Mdou Moctar — „Afrique Victime“ [Deluxe Edition] (Feb. 24, 2022)
⊗ Tuaregský kytarista a jeho kolegové z kapely poskytují dosud nejúplnější obrázek o jeho darech. Album, nahrané po částech během přestávek na turné, zachycuje snadnou chemii a výbušnou energii skupiny.
Location: Agadez, Niger
Album release: Feb. 24, 2022
Record Label: Matador
01. Chismiten 4:58
02. Taliat 3:48
03. Ya Habibti 3:31
04. Tala Tannam 5:38
05. Untitled 1:25
06. Asdikte Akal 4:31
07. Layla 4:26
08. Afrique Victime 7:25
09. Bismilahi Atagah 5:36
10. Chismiten (Demo) 4:23
11. Taliat (Live) 5:48
12. Ya Habibti (Demo) 1:44
13. Tala Tannam (Demo) 1:16
14. Asdikte Akal (Live) 3:15
15. Layla (Live) 4:14
16. Afrique Victime (Live) 4:33
17. Bismilahi Atagah (Demo) 4:51
18. Nakanegh Dich (Demo) 4:14
By Sam Sodomsky | May 20, 2021 | Score: 8.4 BEST NEW MUSIC
⊗ If it were up to Mdou Moctar, the fiery, psychedelic rock music that has made him one of the most respected guitarists working today would be kept far away from professional recording studios. “With all due respect to all engineers,” the Tuareg virtuoso recently confessed to Reverb, “I find it much too square.” Late last year, the Nigerien musician gathered his bandmates outside a friend’s house in Niamey to test out material from Afrique Victime in a more comfortable environment. In the open air, the quartet quickly attracted an audience: adults dancing, children air~drumming, and others just watching in awe as Moctar’s songs ascended and burst in the desert sky like fireworks.
⊗ This communal atmosphere is the ideal setting for Moctar’s music, an adrenalizing take on assouf, or desert blues, that seems engineered to reach as many people as possible. His songs are often based on one~ or two~chord riffs. The lyrics, sung primarily in Tamasheq, delve into political subject matter, like imperialism or women’s rights, or more romantic reflections, like young love or the natural world. The magic happens when he starts soloing: a silvery, fluttering sound that ricochets from each surface like a rubber ball thrown into a small room. While his vocals are delivered in group chants or anthemic call~and~response, his guitar playing is a searing, untameable thing, always the star of the show.
⊗ Before he assembled his electrifying band — with rhythm guitarist Ahmoudou Madassane, drummer Souleymane Ibrahim, and bassist Mikey Coltun — Moctar searched for a proper runway for these ascensions. A far cry from the blistering, live~band sound he favors now, Moctar’s first studio album proposed a kind of burbling sci~fi folk featuring his Auto-Tuned vocals over acoustic guitar and drum machines. He attributes this style to his primary influence, the Nigerien guitarist Abdallah Ag Oumbadougou, whose hypnotic songs of perseverance and rebellion inspired Moctar to build his own guitar when he was a child.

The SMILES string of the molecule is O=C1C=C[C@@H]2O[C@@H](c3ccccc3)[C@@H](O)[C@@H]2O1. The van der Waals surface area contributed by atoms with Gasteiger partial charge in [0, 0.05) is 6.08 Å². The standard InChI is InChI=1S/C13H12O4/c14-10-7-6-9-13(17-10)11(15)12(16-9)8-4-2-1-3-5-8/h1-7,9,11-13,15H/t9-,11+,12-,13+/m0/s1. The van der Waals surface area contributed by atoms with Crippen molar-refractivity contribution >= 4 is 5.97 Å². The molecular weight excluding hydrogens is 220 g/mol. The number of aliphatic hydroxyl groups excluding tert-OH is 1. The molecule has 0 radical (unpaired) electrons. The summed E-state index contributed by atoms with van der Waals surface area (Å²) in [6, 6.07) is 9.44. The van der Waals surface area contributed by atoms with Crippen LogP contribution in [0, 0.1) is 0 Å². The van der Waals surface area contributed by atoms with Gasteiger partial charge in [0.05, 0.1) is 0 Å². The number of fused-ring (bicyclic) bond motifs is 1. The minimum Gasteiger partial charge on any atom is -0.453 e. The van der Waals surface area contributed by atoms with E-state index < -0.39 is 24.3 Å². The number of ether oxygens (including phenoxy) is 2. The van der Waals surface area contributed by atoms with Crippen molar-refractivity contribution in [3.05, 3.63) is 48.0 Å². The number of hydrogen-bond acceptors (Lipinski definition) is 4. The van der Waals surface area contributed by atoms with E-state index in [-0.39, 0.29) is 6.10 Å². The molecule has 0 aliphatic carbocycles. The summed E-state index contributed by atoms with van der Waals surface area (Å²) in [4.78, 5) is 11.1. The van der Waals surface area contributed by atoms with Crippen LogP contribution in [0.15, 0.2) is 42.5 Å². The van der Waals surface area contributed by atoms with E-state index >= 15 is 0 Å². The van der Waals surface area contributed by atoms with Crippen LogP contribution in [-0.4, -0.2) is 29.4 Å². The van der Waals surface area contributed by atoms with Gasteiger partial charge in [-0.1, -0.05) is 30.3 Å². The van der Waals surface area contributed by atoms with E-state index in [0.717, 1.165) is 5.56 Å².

⊗ As Moctar’s recordings have evolved, the constant has been his distinctive playing. Left~handed and self~taught, Moctar developed a style of brushing the strings with his left index finger in furtive, constant motions while his right hand gallops along the fretboard, building melodies from nimble hammerons, often filtered through a series of pedals that creates the sound of a metallic, echoing siren. As evidenced by a charming interview with Dweezil Zappa, Moctar can easily mimic the style of Western guitarists he admires — like Jimi Hendrix, a common influence among Tuareg guitarists, or Eddie Van Halen, whose tapping style he only recently became familiar with. Like these guitar heroes, Moctar’s playing has become a recognizable voice no matter the context: whether he’s playing acoustic or electric, on a protest song about colonialist violence or a Bonnie “Prince” Billy track.
⊗ Afrique Victime is the fullest portrait of Moctar’s gifts that he has offered yet. To capture the explosive, uncontainable sound of the band’s performances, Coltun once again handled production duties, recording on breaks during a long tour behind 2019’s breakthrough Ilana (The Creator). The band’s only member not originally from Niger, Coltun spent his formative years in D.C. punk and attempted to sculpt the group’s long jam sessions into the tent poles of a rock record. Listening to opening track “Chismiten,” you can hear the tighter structure working in their favor: Pivoting around Moctar’s solos, the song constantly revs up, building speed and momentum, like a motorcycle racing up a mountain.
⊗ In longer songs, like the epic title track, the band settles into a groove: The colossal jam at the end puts a spotlight on drummer Ibrahim, whose filtered tom rolls add a sense of surreal world~building to their raw performance. Moctar’s climactic solo, meanwhile, veers into newly chaotic territory, as close to pure noise as he has ever come. To accompany these peaks in energy, the band experiments with quieter textures — the acoustic blues of “Layla,” the spacey ballad “Tala Tannam” — and scene~setting flourishes. A brief, untitled interlude separates the album’s two sides: a field recording that attempts to bring the outside world inside the studio, to better situate the material around it.
⊗ While these songs play like joyous surges of inspiration, Moctar has discussed the music with deep intensity, even melancholy. He spoke at length about the atrocities in Niger over the past year, adding to the urgency of his calls to action in the title track: “If we stay silent, it will be the end of us.” Moctar’s current focus is on building wells throughout local villages, for people who have been deprived of water and electricity. In its righteous, inventive way, his music is also part of his ongoing effort to aid people: “My wish is that the new generation of musicians will continue to flourish and develop,” he explained to Dazed Digital. You get the sense that when the lights go down and he looks out at the audience, he doesn’t just see his community: He sees the future.